Getting Into New Markets. Thanks to the Internet, the world is getting smaller… or, at least, our ability to connect with others in far away places is becoming easier. Unfortunately, that doesn’t mean getting our message across in one language is becoming easier, too.
The population in non-English speaking countries is growing. But more than that, studies show that 75% of consumers in those countries prefer purchasing from sites in their native language. An even more impressive statistic is that 60% of those surveyed claimed they rarely or never bought from English-only sites. That is a huge amount of the world’s population one misses out on if they only provide information in English.
You’re Spending Too Much Time Lost in Translation. A common comment we hear in the midst of working with a new client is, “I wish I had done this sooner!” Frankly, many don’t realize just how much time they’re wasting by trying to translate materials themselves or trying to find ways to engage non-English speakers without using translation.
We know your time is valuable. So is ours. That’s why it’s important to partner with a capable translation agency to take on some of your load. Check out the agency’s credentials. Speak to those they’ve worked with in the past. Ask for samples. Do what you need to do to feel confident that this agency is dependable and will provide an accurate translation by native speakers to put your own mind at ease.
Google Translate Isn’t Cutting It. We’ve said it before and we’ll say it again: sometimes Google Translate is sufficient for your needs. If you just need the gist of something translated, your language pairs are popular, and accuracy is not paramount, then using machine translation might be all you need.
But if accuracy and context are important to your project, then machine translation could end up causing you major issues. Bad translations can be extremely damaging to a brand or business, and it can destroy your credibility. If this is a worry for you, then it’s best to find a partner to allay these fears.
In the end, the only person who can decide if it’s time to find a partner is you. But remember that human translators are better at accuracy, context, localizing to different markets and cultures, and adapting to your needs than machine translation, and remember that you need to be able to trust your partner to provide these needs.
You might notice the headline this week is a statement and not a request or suggestion. While usually here at Atomic Scribe we’re (kind of) gentle about our perception of the language services industry, this is a topic that we can 100 percent say without hesitation: you need to localize your app content to reach more people worldwide.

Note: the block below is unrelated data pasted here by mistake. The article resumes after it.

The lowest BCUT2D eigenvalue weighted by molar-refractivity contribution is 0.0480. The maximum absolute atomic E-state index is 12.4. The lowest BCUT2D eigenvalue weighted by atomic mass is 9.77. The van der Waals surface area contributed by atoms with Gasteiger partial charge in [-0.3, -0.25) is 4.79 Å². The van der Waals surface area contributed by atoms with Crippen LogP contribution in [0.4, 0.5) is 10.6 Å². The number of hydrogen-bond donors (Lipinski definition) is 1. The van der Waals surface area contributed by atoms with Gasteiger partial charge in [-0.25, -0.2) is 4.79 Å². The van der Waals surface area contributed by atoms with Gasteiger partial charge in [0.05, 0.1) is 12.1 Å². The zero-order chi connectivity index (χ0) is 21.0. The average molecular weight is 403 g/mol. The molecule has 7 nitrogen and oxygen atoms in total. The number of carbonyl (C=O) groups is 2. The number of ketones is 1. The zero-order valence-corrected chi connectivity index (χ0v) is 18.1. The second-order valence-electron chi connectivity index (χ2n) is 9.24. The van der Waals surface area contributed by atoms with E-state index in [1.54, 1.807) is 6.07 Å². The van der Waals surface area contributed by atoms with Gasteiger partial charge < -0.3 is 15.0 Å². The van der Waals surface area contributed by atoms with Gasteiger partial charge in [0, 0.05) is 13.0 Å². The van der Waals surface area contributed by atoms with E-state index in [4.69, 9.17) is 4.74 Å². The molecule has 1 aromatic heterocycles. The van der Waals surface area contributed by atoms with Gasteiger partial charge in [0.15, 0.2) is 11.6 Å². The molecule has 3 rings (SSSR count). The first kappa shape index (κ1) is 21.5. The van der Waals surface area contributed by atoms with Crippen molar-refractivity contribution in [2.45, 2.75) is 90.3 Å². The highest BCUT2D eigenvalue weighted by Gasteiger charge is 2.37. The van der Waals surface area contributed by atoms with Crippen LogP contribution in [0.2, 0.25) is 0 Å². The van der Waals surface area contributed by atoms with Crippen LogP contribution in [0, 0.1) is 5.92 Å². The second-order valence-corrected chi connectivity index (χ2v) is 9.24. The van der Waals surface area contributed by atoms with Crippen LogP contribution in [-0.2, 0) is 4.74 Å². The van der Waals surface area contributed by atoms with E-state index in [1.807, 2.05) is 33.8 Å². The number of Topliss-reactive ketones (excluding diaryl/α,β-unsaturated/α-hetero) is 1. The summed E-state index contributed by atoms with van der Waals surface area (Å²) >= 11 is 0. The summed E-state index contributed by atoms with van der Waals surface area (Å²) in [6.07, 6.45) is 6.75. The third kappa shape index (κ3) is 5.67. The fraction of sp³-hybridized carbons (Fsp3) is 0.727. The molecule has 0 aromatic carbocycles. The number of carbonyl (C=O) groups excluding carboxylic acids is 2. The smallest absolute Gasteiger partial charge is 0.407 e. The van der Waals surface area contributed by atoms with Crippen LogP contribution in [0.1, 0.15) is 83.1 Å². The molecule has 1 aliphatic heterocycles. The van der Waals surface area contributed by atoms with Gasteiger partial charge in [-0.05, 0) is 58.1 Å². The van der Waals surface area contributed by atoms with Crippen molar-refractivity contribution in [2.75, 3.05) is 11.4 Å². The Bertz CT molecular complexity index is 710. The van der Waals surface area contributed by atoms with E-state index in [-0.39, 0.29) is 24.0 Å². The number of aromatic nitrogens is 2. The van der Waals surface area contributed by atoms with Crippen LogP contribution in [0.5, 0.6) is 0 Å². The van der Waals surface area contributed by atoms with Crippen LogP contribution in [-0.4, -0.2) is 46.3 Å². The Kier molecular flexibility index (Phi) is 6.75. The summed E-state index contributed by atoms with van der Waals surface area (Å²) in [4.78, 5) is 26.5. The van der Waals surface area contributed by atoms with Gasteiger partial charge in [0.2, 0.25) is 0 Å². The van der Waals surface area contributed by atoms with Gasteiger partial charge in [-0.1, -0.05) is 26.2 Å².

Because, simply, the app industry is worldwide, and it’s only going to grow in the coming years. While apps were previously most associated with gaming (which still commands a large part in the industry), with every passing day it seems to become so much more than that. Now apps provide a way to bank, shop, exercise, connect to coworkers and employees, talk to your doctor, video chat, get directions, find a place to eat, and on and on.
Given that 46 percent of app users report having paid for their apps, that’s big money, too. By 2017, it’s expected that over 268 billion downloads will generate $77 billion worth of revenue. —Entrepreneur, August 26, 2014
Users Prefer Native-Language Content
There are an estimated 400 million native English speakers worldwide, mostly in the United States and United Kingdom. Adding in secondary speakers, that number grows to a whopping 1.2 billion… but that still leaves out 6 billion people, or over 80 percent of the world’s population. That percentage could grow as the populations of India and French-speaking Africa increase more than any other region, as is predicted.
Those 800 million secondary speakers are also more likely to use an app or browse content in their first language if it’s available. According to a study conducted by Common Sense Advisory, 75 percent of participating consumers stated they prefer to buy products in their native language, and 60 percent claimed they rarely or never bought from English-only web sites. That is a huge amount of people one is missing out on by not translating content.
But here is the great news: it is incredibly easy to translate and localize your apps for new markets. Better yet, you don’t have to keep paying or pay per customer. You just pay for a translation once, and that’s it. As the revenue your app will generate by reaching millions of new people should make the initial investment worth it in no time, it’s a simple decision to make.
So many different industries and individuals take advantage of audio and video content today, and that number will grow at extraordinary rates in the next few years. But the work doesn’t end when you have the audio or video in your hands. You need to go one step further and create transcripts for your material. Reasons for this include: